Image: The Made in Cloister Kickstarter, via Kickstarter
Over at Hyperallergic, Becca Rothfeld reflects on the diminishing role of traditional art patronage and the corresponding increase in crowd-funded art and art spaces:
Of late, there’ve been a host of articles about the tenuous future of artistic institutions that rely on rich benefactors: the Wall Street Journal examined the relationship between donors and museum spaces in New York, a new Vanity Fair piece out in the January 13th edition of the magazine explored the Museum of Modern Art and the Metropolitan Museum’s competition for backers, and a long list of hot takes on The New Republic have probed the future of magazine publishing. Dante Ramos wrote in the Boston Globe that “TNR has long required a wealthy patron more interested in prestige than revenue potential.” By all accounts, the arts are becoming increasingly oligarchical ...
Platforms like Kickstarter allow for the wide-scale funding democratization of the arts. As museums and performance spaces begin to make their work more accessible, making use of digital innovation to bring visual and performance arts to wider audiences, the art world is becoming less insular in at least some ways.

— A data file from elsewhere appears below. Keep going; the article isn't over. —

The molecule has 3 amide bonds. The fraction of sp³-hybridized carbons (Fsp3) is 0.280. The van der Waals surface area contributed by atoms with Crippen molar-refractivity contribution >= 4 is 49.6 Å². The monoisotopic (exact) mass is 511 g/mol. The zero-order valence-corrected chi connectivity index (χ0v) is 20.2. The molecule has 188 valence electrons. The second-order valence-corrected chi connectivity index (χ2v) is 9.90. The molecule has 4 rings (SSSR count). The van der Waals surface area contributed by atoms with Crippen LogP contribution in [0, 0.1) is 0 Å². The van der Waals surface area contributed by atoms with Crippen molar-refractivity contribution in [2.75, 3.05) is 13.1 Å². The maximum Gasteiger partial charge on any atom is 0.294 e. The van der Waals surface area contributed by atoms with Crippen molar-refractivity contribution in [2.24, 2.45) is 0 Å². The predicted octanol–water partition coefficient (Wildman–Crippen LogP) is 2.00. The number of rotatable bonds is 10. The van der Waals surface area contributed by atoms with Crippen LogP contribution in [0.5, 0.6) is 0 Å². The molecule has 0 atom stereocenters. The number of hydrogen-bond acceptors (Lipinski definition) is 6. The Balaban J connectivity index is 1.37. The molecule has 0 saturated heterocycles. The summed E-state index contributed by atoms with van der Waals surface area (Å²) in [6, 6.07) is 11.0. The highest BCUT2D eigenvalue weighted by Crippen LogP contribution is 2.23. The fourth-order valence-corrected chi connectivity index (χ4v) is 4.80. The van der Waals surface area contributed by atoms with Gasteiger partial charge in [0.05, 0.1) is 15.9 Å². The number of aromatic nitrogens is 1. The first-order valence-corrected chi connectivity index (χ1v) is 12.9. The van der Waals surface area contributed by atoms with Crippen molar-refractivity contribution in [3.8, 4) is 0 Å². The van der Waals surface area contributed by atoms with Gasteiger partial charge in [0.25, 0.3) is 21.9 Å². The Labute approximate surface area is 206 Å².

There are some drawbacks to this approach: it may not present a sustainable funding model, and it may disproportionately favor established artists. Crowdfunding can’t replace broader efforts to rethink the way that the arts are funded. But it can save floundering local institutions by appealing to the communities that love them in the short term, and it can do so with perhaps more reliability than tyrannical patrons can.
Does crowdfunding provide a sustainable, "democratic" alternative to the patronage model? What problems endemic to that model does crowdfunding avoid? What new problems does it bring?